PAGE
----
Why does my case take so long???
Why does my case take so long?
There are two questions that personal injury attorneys invariably hear during the life-cycle of a case: 1) do I have a good case? at the beginning, and later on 2) why is my case taking so long? Today, let’s look at the latter question.
Personal injury cases start with an injury, whether you engage an attorney the next day or the next year. The most important thing to any accident victim is to get good medical care. Some people go to urgent care clinics or hospitals, some go to see their primary doctors, and still others see specialists like chiropractors and orthopaedists. It doesn’t matter where the person goes, or for how long, but each and every visit becomes a part of the client’s medical record. That record is a living document, that continues to expand with each visit, treatment, phone call, and referral. The longer the care, and the higher the number of providers, equals a larger medical record.
A lawyer’s first job in evaluating a case after he has been retained is investigating that case, and a large portion of that investigation comes from obtaining the client’s medical record. This task is primarily assigned to staff personnel, usually a paralegal or investigator. That person will send out for copies of records, bills, reports, charts, x-rays, MRIs, blood tests, etc. Each doctor’s office and hospital has a different procedure for getting those bills, and the staff people have to know them all, and work with the providers. Some times those records come in chunks, and have to be assembled, ordered, and read.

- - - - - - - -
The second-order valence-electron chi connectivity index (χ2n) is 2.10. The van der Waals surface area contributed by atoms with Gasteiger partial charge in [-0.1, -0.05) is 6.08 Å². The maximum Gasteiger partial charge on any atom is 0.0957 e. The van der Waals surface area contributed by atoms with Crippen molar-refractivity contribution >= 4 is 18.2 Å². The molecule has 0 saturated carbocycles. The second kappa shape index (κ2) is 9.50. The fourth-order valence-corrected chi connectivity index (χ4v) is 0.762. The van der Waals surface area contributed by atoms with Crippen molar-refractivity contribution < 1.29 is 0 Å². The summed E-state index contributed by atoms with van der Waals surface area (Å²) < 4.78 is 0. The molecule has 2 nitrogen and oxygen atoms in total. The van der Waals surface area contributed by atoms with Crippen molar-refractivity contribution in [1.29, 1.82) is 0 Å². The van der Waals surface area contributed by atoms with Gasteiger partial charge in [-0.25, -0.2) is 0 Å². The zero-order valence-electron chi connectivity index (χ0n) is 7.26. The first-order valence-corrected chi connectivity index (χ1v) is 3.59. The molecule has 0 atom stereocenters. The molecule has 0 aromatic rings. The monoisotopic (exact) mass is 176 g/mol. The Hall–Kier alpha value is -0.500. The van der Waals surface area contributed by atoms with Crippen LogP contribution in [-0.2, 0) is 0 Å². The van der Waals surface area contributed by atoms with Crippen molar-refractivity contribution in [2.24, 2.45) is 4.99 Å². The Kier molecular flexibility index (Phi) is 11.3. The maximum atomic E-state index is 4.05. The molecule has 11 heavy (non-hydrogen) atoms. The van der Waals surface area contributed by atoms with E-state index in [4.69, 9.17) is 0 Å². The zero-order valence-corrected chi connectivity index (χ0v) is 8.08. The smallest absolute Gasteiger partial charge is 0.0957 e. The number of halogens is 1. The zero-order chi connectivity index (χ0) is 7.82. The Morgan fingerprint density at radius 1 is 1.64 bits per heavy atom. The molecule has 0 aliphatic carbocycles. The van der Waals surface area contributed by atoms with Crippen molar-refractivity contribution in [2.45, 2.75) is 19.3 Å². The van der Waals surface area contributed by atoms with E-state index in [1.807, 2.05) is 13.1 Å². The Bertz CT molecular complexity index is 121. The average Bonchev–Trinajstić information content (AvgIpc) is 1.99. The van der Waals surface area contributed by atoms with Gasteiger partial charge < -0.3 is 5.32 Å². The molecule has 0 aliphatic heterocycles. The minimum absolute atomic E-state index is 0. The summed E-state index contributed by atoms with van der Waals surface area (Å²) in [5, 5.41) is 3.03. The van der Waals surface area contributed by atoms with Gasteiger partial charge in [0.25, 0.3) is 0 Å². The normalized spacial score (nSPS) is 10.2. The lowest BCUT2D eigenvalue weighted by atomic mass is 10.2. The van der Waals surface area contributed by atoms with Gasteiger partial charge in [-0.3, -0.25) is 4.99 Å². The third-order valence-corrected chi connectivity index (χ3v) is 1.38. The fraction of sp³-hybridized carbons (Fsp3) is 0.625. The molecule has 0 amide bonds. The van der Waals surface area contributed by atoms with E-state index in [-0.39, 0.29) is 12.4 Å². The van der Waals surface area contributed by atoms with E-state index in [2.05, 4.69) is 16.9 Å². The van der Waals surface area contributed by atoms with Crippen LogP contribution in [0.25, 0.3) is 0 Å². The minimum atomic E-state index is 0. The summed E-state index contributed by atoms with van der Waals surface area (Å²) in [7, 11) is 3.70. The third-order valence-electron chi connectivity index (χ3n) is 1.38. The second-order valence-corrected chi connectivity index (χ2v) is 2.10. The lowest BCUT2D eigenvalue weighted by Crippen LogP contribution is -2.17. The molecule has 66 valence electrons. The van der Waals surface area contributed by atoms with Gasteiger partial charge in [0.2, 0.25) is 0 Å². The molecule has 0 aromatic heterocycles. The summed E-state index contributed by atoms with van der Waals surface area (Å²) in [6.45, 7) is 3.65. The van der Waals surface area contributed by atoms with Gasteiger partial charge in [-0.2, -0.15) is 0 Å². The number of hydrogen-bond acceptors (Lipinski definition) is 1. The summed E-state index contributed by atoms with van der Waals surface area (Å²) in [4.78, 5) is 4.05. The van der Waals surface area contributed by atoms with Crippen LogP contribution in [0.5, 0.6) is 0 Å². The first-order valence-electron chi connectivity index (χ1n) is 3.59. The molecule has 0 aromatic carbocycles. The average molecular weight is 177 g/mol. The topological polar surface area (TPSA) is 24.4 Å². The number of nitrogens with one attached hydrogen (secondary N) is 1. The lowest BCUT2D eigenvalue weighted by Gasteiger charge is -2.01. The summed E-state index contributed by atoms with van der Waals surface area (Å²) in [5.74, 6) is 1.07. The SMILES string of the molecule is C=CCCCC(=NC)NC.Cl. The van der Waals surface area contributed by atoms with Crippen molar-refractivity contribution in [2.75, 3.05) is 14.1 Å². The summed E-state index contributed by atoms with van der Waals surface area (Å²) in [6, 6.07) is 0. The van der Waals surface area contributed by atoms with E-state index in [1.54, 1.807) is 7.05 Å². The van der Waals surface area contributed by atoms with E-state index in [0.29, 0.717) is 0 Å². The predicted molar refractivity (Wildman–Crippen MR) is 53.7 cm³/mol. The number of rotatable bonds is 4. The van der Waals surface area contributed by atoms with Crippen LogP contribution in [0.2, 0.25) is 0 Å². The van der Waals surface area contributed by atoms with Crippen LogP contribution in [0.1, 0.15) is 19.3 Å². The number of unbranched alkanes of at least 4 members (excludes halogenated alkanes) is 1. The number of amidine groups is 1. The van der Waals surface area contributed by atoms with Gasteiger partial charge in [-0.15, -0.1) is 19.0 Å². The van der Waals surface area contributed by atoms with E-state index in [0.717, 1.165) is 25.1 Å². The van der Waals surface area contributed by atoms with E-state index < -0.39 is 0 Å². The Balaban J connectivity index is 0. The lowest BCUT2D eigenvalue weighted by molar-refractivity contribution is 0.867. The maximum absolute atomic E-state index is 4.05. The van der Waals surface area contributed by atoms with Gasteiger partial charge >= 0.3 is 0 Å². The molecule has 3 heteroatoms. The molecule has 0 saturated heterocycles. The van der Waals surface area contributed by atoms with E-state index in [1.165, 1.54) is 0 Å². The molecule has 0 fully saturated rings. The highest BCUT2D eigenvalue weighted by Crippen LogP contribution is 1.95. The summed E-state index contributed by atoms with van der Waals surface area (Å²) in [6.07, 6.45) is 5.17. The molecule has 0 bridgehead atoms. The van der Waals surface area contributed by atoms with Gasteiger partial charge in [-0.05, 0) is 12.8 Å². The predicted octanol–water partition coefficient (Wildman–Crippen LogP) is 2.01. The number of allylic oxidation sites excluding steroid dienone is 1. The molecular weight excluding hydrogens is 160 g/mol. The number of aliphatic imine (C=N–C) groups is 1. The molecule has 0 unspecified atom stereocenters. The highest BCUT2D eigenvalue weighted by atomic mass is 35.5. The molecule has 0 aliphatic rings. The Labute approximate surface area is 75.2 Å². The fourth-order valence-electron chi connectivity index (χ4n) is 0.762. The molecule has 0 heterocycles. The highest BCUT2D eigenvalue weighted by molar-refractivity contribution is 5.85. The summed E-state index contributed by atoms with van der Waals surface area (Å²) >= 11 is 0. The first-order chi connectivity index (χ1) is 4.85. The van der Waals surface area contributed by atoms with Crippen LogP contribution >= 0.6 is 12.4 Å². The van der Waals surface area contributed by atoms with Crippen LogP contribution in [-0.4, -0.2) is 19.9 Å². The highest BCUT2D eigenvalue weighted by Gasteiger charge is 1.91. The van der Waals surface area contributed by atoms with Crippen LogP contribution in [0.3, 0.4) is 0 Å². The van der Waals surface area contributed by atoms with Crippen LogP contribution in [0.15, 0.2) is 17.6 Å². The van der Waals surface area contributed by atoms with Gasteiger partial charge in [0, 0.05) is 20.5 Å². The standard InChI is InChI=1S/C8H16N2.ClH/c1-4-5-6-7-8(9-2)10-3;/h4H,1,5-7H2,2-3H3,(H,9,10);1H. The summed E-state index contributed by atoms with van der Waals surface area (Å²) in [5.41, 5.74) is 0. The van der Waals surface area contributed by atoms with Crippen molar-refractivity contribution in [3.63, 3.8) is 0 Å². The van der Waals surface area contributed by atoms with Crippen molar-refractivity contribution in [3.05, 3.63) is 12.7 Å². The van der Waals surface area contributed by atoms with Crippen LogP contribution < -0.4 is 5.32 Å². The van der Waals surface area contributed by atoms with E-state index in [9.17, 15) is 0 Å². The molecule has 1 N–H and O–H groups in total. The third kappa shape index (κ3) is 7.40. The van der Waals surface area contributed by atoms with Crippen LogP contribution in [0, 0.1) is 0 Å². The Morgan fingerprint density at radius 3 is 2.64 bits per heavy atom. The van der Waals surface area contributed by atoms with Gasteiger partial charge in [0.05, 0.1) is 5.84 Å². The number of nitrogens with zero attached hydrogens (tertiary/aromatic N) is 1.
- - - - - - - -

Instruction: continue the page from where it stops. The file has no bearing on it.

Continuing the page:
This process takes time, because many times the law firm’s first request is not the only one. Hospitals have huge numbers of patients, and will process requests in the order received.
Gathering together this massive array of medical records (what insurance companies call “specials”) takes time, usually a few months. More to the point, if a client is still in active treatment, the staff must keep sending for updated records. The longer a client is a patient, the longer the case will take to evaluate.
During the investigation of the case, a client will usually speak to a staff member, and not the lawyer himself. The reason for this is not that the lawyer is neglecting the client or is disinterested, it is due to specialization. Investigators and paralegals specialize in collating data, analysis, and investigations. Once they have complete their work, they forward everything on to the lawyer, who then contacts the client.
Attorney Joseph Blaszkow always takes the time to explain the process to clients when they come into the office. He understands how frustrating it feels for clients to see weeks passing and then to think that nothing is happening. By explaining the process, he helps to alleviate that frustration and keep clients informed.
At the end of the day, there is no hard and fast measurement, such as car accidents take X months, and slips and falls take Y. Each case is dealt with based on its own circumstances, but at least now, you the reader have a little better understanding of why things seem to drag on. Always rest assured, work is being done, but that work is simply behind the scenes.